Songs From The North

Songs From The North

Saturday, 22 January 2022, 7.30pm

Pianist Ruth McGinley and mezzo-soprano Carolyn Dobbin join forces to explore songs from the North of Ireland. The programme includes songs by Hamilton Harty, Howard Ferguson, Joan Trimble, Dorothy Parke and Charles Wood.

About the Northern Songs Project - by Carolyn Dobbin

The first song I ever learnt was a ballad by a Northern Irish composer and I didn’t realise at the time why I loved it so much, nor why I felt such a connection with it but I have always been drawn to these songs and have collected and performed them consistently over the years.

I always thought it was a great pity that these songs were not being performed or more well known. I had often thought it would be lovely to record them and gradually this idea became a goal. As this seed germinated and grew so did my collecting of these songs and the wish to preserve and record them.

From archives to dusty old shops I have accumulated a huge collection, some of which are in unpublished manuscript form and some of which are no longer in print. I even managed to persuade Boosey and Hawkes to reprint some of these for me. Most importantly, however, I felt these songs needed to be showcased and that it was important to bring them to life by recording them. I’m delighted to say that myself and Iain Burnside were the first people to record the Hamilton Harty songs and the first person ever to record songs by Charles Wood.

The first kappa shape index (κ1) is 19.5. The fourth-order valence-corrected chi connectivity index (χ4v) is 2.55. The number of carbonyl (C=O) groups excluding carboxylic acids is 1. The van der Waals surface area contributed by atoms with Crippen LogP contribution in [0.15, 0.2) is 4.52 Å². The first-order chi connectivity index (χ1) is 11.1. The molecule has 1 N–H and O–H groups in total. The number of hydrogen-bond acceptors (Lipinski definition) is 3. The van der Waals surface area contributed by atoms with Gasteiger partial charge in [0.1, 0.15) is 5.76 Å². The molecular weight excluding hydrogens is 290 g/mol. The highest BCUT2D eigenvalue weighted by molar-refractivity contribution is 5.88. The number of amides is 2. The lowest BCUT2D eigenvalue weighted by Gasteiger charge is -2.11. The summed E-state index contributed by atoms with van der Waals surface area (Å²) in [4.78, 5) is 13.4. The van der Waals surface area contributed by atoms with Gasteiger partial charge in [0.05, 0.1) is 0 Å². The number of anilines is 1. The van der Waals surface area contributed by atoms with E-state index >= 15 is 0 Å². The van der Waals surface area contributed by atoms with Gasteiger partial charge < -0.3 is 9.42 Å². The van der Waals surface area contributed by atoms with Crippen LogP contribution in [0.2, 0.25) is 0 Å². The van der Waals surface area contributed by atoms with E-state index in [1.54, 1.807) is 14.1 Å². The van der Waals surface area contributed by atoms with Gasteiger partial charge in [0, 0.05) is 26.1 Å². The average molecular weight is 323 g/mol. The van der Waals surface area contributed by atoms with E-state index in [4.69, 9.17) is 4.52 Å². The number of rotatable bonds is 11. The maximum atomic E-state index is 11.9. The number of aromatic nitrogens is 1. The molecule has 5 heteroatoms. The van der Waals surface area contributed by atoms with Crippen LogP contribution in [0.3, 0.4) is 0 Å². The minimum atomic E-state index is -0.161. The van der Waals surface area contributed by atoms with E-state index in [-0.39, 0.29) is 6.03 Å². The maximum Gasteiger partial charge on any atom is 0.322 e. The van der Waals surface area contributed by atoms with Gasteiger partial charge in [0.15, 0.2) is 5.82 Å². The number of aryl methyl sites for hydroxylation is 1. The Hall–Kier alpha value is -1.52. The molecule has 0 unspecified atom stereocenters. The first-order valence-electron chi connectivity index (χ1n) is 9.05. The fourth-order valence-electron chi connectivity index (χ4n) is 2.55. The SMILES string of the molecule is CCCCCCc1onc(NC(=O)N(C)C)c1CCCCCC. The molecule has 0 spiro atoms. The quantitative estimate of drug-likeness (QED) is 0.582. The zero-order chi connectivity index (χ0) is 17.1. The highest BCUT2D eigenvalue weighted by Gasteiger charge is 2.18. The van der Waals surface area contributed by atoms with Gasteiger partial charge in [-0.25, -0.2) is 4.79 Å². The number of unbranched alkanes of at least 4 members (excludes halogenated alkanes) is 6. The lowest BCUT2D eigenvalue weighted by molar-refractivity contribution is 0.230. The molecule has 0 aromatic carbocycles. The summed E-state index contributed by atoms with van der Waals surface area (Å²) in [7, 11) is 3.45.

To implement and complete the vision of my Northern Irish song project, I went about getting in touch with the best professional and talented people that could help make this happen.

I made contact with Delphian records with my idea and they were as excited as I was about this unique Northern Irish song project and I was absolutely thrilled when the world class accompanist Iain Burnside came on board.

Various universities and libraries throughout the UK and Ireland have been so helpful and allowed me access to their archives and as a result I’m slightly swamped by the amount of music I’ve subsequently collected.

I set about researching further songs, getting help from experts like David Byers and Philip Hammond, but in particular the books by Professor Jeremy Dibble were invaluable, and I found myself agreeing with his views on all the songs I researched and played through.

It has been such a privilege handling and reading these manuscripts, seeing the composers handwriting, markings and notes scribbled at the side of the page, giving me a great insight to the personality and sense of humour of each composer.

I found a lot of the songs immensely personal as they were about places familiar to me, places where I grew up, and the texts describe the landscapes and seascapes of the area beautifully. The language used in some songs was also familiar to me. A language which would today be classified as Ulster Scots, a language my Granny and Papa spoke and which evoked cherished memories.


Northern Songs: The Song of Glen Dun

Published on 12 November 2021

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